A lesbian couple in California has decided to give their 11-year-old son hormone blockers to prevent the onset of puberty, giving the boy time to decide whether or not he wants to switch his gender.
Pauline Moreno and Debra Lobel say their son Tommy wants to be a girl, so they've started giving him Hormone Blocking Therapy. The boy began taking GnRH hormone inhibitors this summer and will continue to do so until he is 14 or 15 years old, when he can determine which gender he wants to be, FoxNews.com reports.
Those who support the couple's decision say the therapy itself has only minor side effects, but Jeanne Brooks, a psychologist and professor at Liberty University who specializes in child development, told CP via email that she questions the validity of their claim.
Brooks said testosterone plays a key role in the development of bones and muscles, and blocking the hormone could hinder normal physical development. There is also evidence suggesting testosterone impacts neural development as well, and plays a part in guarding against Alzheimer's disease, mild cognitive impairment and depression.
CNN reported on Tommy's gender crisis in late September. Moreno and Lobel told reporters Tommy learned sign language as a toddler because of a speech impediment that prevented him from speaking.
When he was only 3 years old, he signed to his parents, “I am a girl.” The couple responded by signing, “No, no. Thomas is a boy,” but Tommy disagreed. Now Tommy goes by the name of Tammy, wears dresses to school and lives his life as if he were a little girl.
Joel Baum, director of education and training for Gender Spectrum, a nonprofit group based in California, told FoxNews.com the treatment Tommy is undergoing can help transgender children deal with their sexual identity issues.
"This is definitely a changing landscape for transgender youth," Baum said. "This is about giving kids and their families the opportunity to make the right decision."
But Brooks pointed out that adolescents are generally not considered mature enough to take on responsibilities like driving, getting married or drinking alcohol, so Tommy cannot be expected to make such a major decision at such a young age.
“Tommy deserves to learn the truth, he deserves a chance to being exposed to the truth, he deserves someone standing up and saying, 'No, this is not your decision Tommy, God already decided and loves you just how you are,'” Brooks said.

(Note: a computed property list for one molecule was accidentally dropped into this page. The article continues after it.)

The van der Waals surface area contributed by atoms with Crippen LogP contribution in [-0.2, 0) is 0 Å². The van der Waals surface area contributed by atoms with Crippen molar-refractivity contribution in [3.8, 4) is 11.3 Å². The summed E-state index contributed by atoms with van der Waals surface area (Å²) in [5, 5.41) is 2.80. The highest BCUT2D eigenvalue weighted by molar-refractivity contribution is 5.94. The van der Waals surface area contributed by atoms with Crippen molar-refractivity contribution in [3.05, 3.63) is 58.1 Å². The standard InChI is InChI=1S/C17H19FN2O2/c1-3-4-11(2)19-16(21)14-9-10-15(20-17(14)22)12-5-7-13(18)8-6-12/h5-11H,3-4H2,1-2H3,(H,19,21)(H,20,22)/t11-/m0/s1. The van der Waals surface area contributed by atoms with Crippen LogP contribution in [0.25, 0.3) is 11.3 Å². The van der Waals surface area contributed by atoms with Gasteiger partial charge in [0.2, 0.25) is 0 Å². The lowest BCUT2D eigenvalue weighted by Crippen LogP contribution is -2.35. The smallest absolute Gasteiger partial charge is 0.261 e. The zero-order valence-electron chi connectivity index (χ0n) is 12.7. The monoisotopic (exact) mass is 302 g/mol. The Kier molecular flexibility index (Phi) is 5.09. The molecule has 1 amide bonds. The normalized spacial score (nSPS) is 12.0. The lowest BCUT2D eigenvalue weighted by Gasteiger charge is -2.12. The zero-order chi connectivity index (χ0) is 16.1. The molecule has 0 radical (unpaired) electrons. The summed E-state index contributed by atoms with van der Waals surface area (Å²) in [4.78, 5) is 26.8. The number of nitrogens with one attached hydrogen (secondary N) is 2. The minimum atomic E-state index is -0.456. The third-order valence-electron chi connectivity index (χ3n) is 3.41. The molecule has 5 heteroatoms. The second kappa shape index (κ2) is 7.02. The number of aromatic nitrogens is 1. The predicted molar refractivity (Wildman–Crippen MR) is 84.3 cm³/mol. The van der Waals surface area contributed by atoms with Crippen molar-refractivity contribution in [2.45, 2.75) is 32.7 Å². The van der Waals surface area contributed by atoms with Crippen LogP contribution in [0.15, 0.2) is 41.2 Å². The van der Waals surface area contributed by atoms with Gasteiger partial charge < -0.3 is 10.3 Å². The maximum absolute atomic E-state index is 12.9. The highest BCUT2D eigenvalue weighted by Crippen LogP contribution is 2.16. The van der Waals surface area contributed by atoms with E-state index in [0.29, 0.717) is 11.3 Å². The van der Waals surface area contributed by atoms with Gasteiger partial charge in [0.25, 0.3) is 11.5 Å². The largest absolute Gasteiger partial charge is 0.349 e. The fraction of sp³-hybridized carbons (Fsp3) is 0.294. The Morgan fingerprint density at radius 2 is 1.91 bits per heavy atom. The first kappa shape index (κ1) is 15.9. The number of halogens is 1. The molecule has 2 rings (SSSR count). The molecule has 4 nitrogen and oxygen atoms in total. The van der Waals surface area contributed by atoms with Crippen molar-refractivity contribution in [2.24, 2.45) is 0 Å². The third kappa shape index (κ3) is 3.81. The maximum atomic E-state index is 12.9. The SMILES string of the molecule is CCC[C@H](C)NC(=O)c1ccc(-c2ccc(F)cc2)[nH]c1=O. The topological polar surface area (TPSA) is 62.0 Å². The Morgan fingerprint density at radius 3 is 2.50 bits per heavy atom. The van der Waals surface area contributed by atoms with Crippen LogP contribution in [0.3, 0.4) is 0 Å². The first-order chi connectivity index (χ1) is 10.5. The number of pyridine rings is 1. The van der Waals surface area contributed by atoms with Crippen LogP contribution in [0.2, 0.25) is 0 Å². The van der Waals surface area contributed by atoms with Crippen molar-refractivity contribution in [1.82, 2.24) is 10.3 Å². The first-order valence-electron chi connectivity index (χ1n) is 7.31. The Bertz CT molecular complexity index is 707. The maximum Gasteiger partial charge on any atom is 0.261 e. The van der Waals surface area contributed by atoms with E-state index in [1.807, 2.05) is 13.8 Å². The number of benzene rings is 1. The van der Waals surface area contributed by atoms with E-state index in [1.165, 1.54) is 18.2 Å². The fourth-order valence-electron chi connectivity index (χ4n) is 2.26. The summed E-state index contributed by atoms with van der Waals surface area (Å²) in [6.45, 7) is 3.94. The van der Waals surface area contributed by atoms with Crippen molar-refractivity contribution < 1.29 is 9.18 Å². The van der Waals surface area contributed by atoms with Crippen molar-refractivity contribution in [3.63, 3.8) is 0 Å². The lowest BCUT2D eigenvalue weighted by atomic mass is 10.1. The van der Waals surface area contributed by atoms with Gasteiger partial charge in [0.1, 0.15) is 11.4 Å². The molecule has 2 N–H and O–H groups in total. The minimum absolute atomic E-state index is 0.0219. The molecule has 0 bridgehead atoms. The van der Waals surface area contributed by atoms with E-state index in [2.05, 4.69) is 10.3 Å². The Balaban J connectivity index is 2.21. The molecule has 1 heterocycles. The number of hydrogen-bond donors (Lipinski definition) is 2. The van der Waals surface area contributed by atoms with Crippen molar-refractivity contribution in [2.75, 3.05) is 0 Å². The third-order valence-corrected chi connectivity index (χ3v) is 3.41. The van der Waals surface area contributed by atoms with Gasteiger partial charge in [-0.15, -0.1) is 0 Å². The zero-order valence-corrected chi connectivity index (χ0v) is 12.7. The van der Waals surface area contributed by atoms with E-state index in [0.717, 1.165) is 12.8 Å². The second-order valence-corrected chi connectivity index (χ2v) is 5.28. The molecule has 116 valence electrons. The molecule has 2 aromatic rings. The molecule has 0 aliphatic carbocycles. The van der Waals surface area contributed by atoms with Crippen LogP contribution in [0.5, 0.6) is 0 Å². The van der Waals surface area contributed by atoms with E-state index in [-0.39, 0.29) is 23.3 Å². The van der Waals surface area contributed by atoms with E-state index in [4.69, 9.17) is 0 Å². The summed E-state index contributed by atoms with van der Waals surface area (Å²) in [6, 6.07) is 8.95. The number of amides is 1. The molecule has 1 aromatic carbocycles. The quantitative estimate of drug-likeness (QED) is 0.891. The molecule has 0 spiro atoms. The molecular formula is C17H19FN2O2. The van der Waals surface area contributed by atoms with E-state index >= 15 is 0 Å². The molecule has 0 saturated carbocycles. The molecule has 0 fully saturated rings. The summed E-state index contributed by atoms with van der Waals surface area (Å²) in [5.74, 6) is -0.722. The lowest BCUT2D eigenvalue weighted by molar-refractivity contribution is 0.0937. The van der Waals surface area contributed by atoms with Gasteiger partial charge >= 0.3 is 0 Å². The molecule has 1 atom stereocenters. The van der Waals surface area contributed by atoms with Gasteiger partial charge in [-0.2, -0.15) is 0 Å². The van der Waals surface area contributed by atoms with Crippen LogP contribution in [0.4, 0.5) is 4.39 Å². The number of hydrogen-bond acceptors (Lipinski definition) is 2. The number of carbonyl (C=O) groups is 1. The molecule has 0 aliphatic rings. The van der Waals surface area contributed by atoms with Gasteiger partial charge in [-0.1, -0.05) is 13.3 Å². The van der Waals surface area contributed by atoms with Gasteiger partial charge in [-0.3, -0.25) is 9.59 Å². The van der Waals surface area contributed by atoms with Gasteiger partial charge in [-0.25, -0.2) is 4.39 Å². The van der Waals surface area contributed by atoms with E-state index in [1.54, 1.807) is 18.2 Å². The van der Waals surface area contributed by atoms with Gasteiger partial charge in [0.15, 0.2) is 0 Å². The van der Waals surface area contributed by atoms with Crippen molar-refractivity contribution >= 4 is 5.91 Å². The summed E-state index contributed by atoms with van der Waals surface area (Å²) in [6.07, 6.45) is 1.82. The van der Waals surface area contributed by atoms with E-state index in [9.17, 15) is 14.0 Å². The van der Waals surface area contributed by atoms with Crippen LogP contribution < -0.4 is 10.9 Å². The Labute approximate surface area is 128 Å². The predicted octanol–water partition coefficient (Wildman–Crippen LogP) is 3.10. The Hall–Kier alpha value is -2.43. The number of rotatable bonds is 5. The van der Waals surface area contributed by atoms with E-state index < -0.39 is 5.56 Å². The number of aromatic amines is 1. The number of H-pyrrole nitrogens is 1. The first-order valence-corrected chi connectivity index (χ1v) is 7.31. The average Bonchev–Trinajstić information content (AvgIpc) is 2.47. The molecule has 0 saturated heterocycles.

Peter Sprigg, senior fellow for policy studies with the Family Research Council, thinks the use of hormone treatments on Tommy “should be considered a form of child abuse.”
He also questioned the influence of Tommy's parents in the boy's desire to be a girl.
"It's certainly reasonable to ask whether having two mothers and no father in the household has influenced his preference for being female," Sprigg told CP on Monday.
Sprigg, too, believes the boy will be too young to make a responsible decision about his gender at age 14 or 15. He also criticized the LBGT movement for what he perceives to be hypocrisy in their reasoning.
“The huge irony of the LBGT movement is that they would claim that a person's sexual orientation, their choice of sexual partners, is something that is inborn and immutable that can never be changed, and yet a person's biological sex, which is evident in their anatomy at birth ... is something that can be changed at will. It just flips logic and common sense ... completely on its head,” he said.
Jeff Johnston, a social policy analyst for CitizenLink, a Focus on the Family affiliate, says transgender activists have worked hard to convince the world that gender is a social construct, and that a person can transition between being male and female, but that isn't the case.
“This ideology completely contradicts what the Bible says – that God made humans male and female in His image,” Johnston told CP in an email on Tuesday. “Men and women are different – they’re not interchangeable, and you can’t change from one into the other.”
He also said he knows individuals who once thought of themselves as transgendered but have “found truth and wholeness in Jesus Christ.” Sometimes children who struggle with gender identity disorder just need some direction, he said.
“It’s not healthy for a little boy to hate his body and disconnect from his masculinity. It’s not good for a little boy to live in the fantasy that he’s a girl. This is a situation that calls for helping such a boy – not dresses, hormones and surgery.”